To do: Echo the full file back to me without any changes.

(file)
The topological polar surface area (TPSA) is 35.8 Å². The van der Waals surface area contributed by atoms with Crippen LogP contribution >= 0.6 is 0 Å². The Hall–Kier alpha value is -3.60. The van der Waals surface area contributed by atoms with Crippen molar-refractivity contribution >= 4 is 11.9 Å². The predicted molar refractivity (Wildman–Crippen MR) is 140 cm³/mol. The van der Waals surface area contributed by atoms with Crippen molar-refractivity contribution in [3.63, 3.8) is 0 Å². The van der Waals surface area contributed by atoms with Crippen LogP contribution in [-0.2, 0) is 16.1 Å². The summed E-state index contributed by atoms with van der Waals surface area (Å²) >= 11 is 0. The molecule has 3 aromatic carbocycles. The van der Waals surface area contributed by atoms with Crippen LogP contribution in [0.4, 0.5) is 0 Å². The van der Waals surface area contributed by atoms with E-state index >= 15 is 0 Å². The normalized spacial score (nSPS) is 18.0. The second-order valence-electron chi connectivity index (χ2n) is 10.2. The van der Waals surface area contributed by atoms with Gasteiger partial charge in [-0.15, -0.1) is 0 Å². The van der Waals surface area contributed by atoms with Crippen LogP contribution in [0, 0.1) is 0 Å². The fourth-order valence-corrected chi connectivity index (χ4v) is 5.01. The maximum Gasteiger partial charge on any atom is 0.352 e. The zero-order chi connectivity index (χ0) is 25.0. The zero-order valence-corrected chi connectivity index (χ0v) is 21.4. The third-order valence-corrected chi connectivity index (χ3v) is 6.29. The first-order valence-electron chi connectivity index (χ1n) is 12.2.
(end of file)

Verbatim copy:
The topological polar surface area (TPSA) is 35.8 Å². The van der Waals surface area contributed by atoms with Crippen LogP contribution >= 0.6 is 0 Å². The Hall–Kier alpha value is -3.60. The van der Waals surface area contributed by atoms with Crippen molar-refractivity contribution >= 4 is 11.9 Å². The predicted molar refractivity (Wildman–Crippen MR) is 140 cm³/mol. The van der Waals surface area contributed by atoms with Crippen molar-refractivity contribution in [3.63, 3.8) is 0 Å². The van der Waals surface area contributed by atoms with Crippen LogP contribution in [-0.2, 0) is 16.1 Å². The summed E-state index contributed by atoms with van der Waals surface area (Å²) >= 11 is 0. The molecule has 3 aromatic carbocycles. The van der Waals surface area contributed by atoms with Crippen LogP contribution in [0.4, 0.5) is 0 Å². The van der Waals surface area contributed by atoms with E-state index >= 15 is 0 Å². The normalized spacial score (nSPS) is 18.0. The second-order valence-electron chi connectivity index (χ2n) is 10.2. The van der Waals surface area contributed by atoms with Gasteiger partial charge in [-0.15, -0.1) is 0 Å². The van der Waals surface area contributed by atoms with Crippen LogP contribution in [0, 0.1) is 0 Å². The fourth-order valence-corrected chi connectivity index (χ4v) is 5.01. The maximum Gasteiger partial charge on any atom is 0.352 e. The zero-order chi connectivity index (χ0) is 25.0. The zero-order valence-corrected chi connectivity index (χ0v) is 21.4. The third-order valence-corrected chi connectivity index (χ3v) is 6.29. The first-order valence-electron chi connectivity index (χ1n) is 12.2.